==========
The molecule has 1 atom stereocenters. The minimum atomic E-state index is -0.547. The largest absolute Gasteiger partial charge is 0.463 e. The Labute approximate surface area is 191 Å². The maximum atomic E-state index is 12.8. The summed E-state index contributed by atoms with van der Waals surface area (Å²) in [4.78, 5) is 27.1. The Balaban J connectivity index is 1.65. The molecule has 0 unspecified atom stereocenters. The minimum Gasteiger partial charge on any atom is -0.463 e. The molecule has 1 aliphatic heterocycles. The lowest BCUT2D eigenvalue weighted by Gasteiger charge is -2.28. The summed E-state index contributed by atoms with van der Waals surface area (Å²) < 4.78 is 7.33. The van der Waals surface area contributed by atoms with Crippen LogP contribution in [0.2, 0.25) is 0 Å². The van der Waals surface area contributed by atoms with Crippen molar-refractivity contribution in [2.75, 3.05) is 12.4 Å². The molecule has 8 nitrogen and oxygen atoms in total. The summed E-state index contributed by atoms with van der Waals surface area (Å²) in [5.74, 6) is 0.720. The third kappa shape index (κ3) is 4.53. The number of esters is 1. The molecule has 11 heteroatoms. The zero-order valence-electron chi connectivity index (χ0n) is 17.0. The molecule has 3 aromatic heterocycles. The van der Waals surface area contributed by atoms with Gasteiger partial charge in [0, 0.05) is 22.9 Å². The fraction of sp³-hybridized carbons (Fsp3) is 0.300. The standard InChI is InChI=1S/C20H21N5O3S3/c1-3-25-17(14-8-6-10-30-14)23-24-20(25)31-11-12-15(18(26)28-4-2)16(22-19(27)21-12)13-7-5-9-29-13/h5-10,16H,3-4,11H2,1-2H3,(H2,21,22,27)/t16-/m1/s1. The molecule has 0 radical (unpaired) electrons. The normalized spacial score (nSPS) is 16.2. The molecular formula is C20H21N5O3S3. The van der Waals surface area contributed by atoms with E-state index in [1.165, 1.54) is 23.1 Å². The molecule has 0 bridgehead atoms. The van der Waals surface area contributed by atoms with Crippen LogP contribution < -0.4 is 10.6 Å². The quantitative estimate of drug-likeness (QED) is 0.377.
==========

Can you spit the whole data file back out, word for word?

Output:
The molecule has 1 atom stereocenters. The minimum atomic E-state index is -0.547. The largest absolute Gasteiger partial charge is 0.463 e. The Labute approximate surface area is 191 Å². The maximum atomic E-state index is 12.8. The summed E-state index contributed by atoms with van der Waals surface area (Å²) in [4.78, 5) is 27.1. The Balaban J connectivity index is 1.65. The molecule has 0 unspecified atom stereocenters. The minimum Gasteiger partial charge on any atom is -0.463 e. The molecule has 1 aliphatic heterocycles. The lowest BCUT2D eigenvalue weighted by Gasteiger charge is -2.28. The summed E-state index contributed by atoms with van der Waals surface area (Å²) < 4.78 is 7.33. The van der Waals surface area contributed by atoms with Crippen LogP contribution in [0.2, 0.25) is 0 Å². The van der Waals surface area contributed by atoms with Crippen molar-refractivity contribution in [2.75, 3.05) is 12.4 Å². The molecule has 8 nitrogen and oxygen atoms in total. The summed E-state index contributed by atoms with van der Waals surface area (Å²) in [5.74, 6) is 0.720. The third kappa shape index (κ3) is 4.53. The number of esters is 1. The molecule has 11 heteroatoms. The zero-order valence-electron chi connectivity index (χ0n) is 17.0. The molecule has 3 aromatic heterocycles. The van der Waals surface area contributed by atoms with Gasteiger partial charge in [0, 0.05) is 22.9 Å². The fraction of sp³-hybridized carbons (Fsp3) is 0.300. The standard InChI is InChI=1S/C20H21N5O3S3/c1-3-25-17(14-8-6-10-30-14)23-24-20(25)31-11-12-15(18(26)28-4-2)16(22-19(27)21-12)13-7-5-9-29-13/h5-10,16H,3-4,11H2,1-2H3,(H2,21,22,27)/t16-/m1/s1. The molecule has 0 radical (unpaired) electrons. The normalized spacial score (nSPS) is 16.2. The molecular formula is C20H21N5O3S3. The van der Waals surface area contributed by atoms with E-state index in [1.165, 1.54) is 23.1 Å². The molecule has 0 bridgehead atoms. The van der Waals surface area contributed by atoms with Crippen LogP contribution < -0.4 is 10.6 Å². The quantitative estimate of drug-likeness (QED) is 0.377.